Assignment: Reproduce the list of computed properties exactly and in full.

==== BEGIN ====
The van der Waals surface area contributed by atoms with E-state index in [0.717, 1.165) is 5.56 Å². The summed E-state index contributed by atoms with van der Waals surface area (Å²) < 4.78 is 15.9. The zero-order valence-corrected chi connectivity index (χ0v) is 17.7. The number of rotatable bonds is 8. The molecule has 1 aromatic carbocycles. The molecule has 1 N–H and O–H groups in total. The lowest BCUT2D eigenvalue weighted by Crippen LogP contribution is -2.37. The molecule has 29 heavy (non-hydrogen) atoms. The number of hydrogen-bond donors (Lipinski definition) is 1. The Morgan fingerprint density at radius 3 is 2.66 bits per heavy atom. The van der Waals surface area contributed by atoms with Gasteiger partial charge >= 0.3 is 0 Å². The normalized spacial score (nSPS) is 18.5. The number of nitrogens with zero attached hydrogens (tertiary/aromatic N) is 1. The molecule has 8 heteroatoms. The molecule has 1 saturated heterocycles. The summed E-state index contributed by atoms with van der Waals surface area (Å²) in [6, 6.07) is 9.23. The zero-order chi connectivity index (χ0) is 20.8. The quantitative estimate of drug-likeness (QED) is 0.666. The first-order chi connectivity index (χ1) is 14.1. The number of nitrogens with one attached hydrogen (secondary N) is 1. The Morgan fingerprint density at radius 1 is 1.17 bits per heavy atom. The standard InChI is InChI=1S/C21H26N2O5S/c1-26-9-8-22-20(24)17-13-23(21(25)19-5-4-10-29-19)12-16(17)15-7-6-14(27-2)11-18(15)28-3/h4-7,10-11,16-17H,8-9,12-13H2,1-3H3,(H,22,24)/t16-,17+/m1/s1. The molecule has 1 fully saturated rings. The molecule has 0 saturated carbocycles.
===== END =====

The van der Waals surface area contributed by atoms with E-state index in [0.717, 1.165) is 5.56 Å². The summed E-state index contributed by atoms with van der Waals surface area (Å²) < 4.78 is 15.9. The zero-order valence-corrected chi connectivity index (χ0v) is 17.7. The number of rotatable bonds is 8. The molecule has 1 aromatic carbocycles. The molecule has 1 N–H and O–H groups in total. The lowest BCUT2D eigenvalue weighted by Crippen LogP contribution is -2.37. The molecule has 29 heavy (non-hydrogen) atoms. The number of hydrogen-bond donors (Lipinski definition) is 1. The Morgan fingerprint density at radius 3 is 2.66 bits per heavy atom. The van der Waals surface area contributed by atoms with Gasteiger partial charge >= 0.3 is 0 Å². The normalized spacial score (nSPS) is 18.5. The number of nitrogens with zero attached hydrogens (tertiary/aromatic N) is 1. The molecule has 8 heteroatoms. The molecule has 1 saturated heterocycles. The summed E-state index contributed by atoms with van der Waals surface area (Å²) in [6, 6.07) is 9.23. The zero-order chi connectivity index (χ0) is 20.8. The quantitative estimate of drug-likeness (QED) is 0.666. The first-order chi connectivity index (χ1) is 14.1. The number of nitrogens with one attached hydrogen (secondary N) is 1. The Morgan fingerprint density at radius 1 is 1.17 bits per heavy atom. The standard InChI is InChI=1S/C21H26N2O5S/c1-26-9-8-22-20(24)17-13-23(21(25)19-5-4-10-29-19)12-16(17)15-7-6-14(27-2)11-18(15)28-3/h4-7,10-11,16-17H,8-9,12-13H2,1-3H3,(H,22,24)/t16-,17+/m1/s1. The molecule has 1 fully saturated rings. The molecule has 0 saturated carbocycles.